OUR ULTIMATE COVID BOOKING GUARANTEE. FIND OUT MORE
Along with the Persian lion, the Persian leopard and the Persian cat, Iran considers the Asiatic cheetah as one of it’s national animals. Despite them being the fastest animals on earth with a running speed of up to 90 km/h, this has not saved them from reaching a critically endangered level in the country.
The Persian cheetah, also known as the Asiatic cheetah, once roamed over the grasslands of India, Pakistan, Russia and Iran. Despite concerted efforts to protect this magnificent wild cat, the last of the species are now located exclusively in Iran with numbers estimated as low as 50 as of September 2017.
The fate of the Asiatic cheetah is particularly important to Iran and Iranians due to the fact that two of Iran’s other native big cats, the Caspian tiger and the Persian lion are now extinct in Iran. Sadly the Caspian tiger is extinct worldwide, whilst Persian lions are surviving exclusively in the Gujarat region of India.
Asiatic cheetahs differ genetically from their African cousins and used to reside all across the Asian continent, from Saudi Arabia to India. Nowadays they survive mainly in desert areas around Dasht-e-Kavir in the Eastern half of Iran as well as parts of Kerman, Khorasan, Semnan and Yazd.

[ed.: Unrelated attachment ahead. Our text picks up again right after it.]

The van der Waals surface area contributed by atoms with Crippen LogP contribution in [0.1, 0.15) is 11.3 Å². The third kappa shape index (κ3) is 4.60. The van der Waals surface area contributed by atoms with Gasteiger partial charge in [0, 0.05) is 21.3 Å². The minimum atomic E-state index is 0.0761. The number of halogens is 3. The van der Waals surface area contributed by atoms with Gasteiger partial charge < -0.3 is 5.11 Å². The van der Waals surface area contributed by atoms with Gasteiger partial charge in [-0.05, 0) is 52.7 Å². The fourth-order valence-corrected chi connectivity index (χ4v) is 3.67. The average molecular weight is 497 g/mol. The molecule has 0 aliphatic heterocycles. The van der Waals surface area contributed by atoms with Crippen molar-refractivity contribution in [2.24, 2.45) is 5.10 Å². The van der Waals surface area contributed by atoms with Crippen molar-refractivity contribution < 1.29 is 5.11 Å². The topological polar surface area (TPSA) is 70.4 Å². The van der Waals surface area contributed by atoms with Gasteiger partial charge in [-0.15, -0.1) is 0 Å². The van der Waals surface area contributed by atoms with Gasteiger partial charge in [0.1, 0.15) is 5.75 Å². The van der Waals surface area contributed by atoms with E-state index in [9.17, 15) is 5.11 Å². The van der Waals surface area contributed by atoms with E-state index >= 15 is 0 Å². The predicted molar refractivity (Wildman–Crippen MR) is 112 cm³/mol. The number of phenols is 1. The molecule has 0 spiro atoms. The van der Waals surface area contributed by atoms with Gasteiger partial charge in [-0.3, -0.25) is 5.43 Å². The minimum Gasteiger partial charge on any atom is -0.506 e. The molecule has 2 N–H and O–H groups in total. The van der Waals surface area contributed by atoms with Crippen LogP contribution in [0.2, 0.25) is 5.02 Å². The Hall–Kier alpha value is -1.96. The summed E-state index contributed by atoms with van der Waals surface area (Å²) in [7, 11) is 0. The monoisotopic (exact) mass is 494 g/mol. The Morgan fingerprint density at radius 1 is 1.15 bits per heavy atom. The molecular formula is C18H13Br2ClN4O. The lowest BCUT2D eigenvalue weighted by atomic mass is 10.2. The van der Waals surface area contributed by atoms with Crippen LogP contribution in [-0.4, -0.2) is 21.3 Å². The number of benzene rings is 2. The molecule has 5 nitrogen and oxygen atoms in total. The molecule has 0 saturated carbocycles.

In September 2017 an estimated number of just 50 cheetahs were spotted in the country, however according to the director of the Asiatic Cheetah Project, Houman Jowkar, it is very difficult to get accurate information about these numbers due to the inefficiencies of trap cameras used in protected areas.
In recent years Iran has placed efforts into raising awareness about the conservation of Asiatic cheetah in the country. Some of these efforts have led to the animal being depicted on postage stamps and they even became a mascot for Iran’s national football team, making a bold appearance on the team’s kits.
It is hoped that this awareness will make people think twice before shooting dead cheetahs who wander into farmland and other inhabited areas of the country, one of the main driving forces behind their critically endangered status.
Other factors which are threatening the Asiatic cheetah include building on their natural habitats and the decline of other animals which they typically prey on.
The efforts Iran has been able to make thus far to protect the last of the Asiatic cheetah have been limited as a result of harsh economic sanctions placed on the country for the past decade. Iranian conservationists have had very limited access to international funding and equipment, reducing the efficiency of conservation efforts.
For now, the fate of the Asiatic cheetah remains to be seen, but will require co-operation from the international conservation community, Iranian citizens and the government alike.